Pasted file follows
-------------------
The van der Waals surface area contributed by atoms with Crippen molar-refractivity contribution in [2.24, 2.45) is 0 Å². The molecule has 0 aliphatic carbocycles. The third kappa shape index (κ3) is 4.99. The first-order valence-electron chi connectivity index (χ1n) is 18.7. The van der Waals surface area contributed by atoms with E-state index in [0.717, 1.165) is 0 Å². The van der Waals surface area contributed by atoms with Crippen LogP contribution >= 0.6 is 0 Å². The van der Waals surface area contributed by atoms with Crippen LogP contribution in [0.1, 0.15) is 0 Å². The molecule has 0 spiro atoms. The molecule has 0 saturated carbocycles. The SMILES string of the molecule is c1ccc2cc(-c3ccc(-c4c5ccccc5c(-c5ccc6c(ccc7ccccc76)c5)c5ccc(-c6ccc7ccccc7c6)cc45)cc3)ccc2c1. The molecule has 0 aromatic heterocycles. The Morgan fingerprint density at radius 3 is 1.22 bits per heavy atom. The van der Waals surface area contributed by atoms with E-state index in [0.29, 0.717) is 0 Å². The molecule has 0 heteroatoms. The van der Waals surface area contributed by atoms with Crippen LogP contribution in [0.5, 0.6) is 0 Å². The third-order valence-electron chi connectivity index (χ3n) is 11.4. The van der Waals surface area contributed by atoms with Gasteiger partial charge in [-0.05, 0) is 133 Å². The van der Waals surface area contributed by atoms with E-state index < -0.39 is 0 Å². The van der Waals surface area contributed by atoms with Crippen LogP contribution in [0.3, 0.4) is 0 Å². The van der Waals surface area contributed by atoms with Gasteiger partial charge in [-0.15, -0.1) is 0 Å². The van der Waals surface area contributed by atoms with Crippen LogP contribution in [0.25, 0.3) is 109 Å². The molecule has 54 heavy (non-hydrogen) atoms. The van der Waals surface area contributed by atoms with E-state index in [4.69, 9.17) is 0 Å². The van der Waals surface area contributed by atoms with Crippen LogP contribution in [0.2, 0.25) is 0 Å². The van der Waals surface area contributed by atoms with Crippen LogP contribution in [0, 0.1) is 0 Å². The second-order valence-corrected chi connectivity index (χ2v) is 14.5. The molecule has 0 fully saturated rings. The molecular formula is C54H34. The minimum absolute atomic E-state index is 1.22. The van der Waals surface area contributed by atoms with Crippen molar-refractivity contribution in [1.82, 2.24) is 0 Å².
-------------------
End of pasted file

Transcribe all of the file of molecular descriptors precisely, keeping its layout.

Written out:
The van der Waals surface area contributed by atoms with Crippen molar-refractivity contribution in [2.24, 2.45) is 0 Å². The molecule has 0 aliphatic carbocycles. The third kappa shape index (κ3) is 4.99. The first-order valence-electron chi connectivity index (χ1n) is 18.7. The van der Waals surface area contributed by atoms with E-state index in [0.717, 1.165) is 0 Å². The van der Waals surface area contributed by atoms with Crippen LogP contribution >= 0.6 is 0 Å². The van der Waals surface area contributed by atoms with Crippen LogP contribution in [0.1, 0.15) is 0 Å². The molecule has 0 spiro atoms. The molecule has 0 saturated carbocycles. The SMILES string of the molecule is c1ccc2cc(-c3ccc(-c4c5ccccc5c(-c5ccc6c(ccc7ccccc76)c5)c5ccc(-c6ccc7ccccc7c6)cc45)cc3)ccc2c1. The molecule has 0 aromatic heterocycles. The Morgan fingerprint density at radius 3 is 1.22 bits per heavy atom. The van der Waals surface area contributed by atoms with E-state index in [0.29, 0.717) is 0 Å². The molecule has 0 heteroatoms. The van der Waals surface area contributed by atoms with Crippen LogP contribution in [0.5, 0.6) is 0 Å². The third-order valence-electron chi connectivity index (χ3n) is 11.4. The van der Waals surface area contributed by atoms with Gasteiger partial charge in [-0.05, 0) is 133 Å². The van der Waals surface area contributed by atoms with E-state index < -0.39 is 0 Å². The van der Waals surface area contributed by atoms with Crippen LogP contribution in [0.3, 0.4) is 0 Å². The van der Waals surface area contributed by atoms with Gasteiger partial charge in [-0.15, -0.1) is 0 Å². The van der Waals surface area contributed by atoms with Crippen LogP contribution in [0.25, 0.3) is 109 Å². The molecule has 54 heavy (non-hydrogen) atoms. The van der Waals surface area contributed by atoms with E-state index in [4.69, 9.17) is 0 Å². The van der Waals surface area contributed by atoms with Crippen LogP contribution in [0.2, 0.25) is 0 Å². The van der Waals surface area contributed by atoms with Crippen LogP contribution in [0, 0.1) is 0 Å². The second-order valence-corrected chi connectivity index (χ2v) is 14.5. The molecule has 0 fully saturated rings. The molecular formula is C54H34. The minimum absolute atomic E-state index is 1.22. The van der Waals surface area contributed by atoms with Crippen molar-refractivity contribution in [1.82, 2.24) is 0 Å².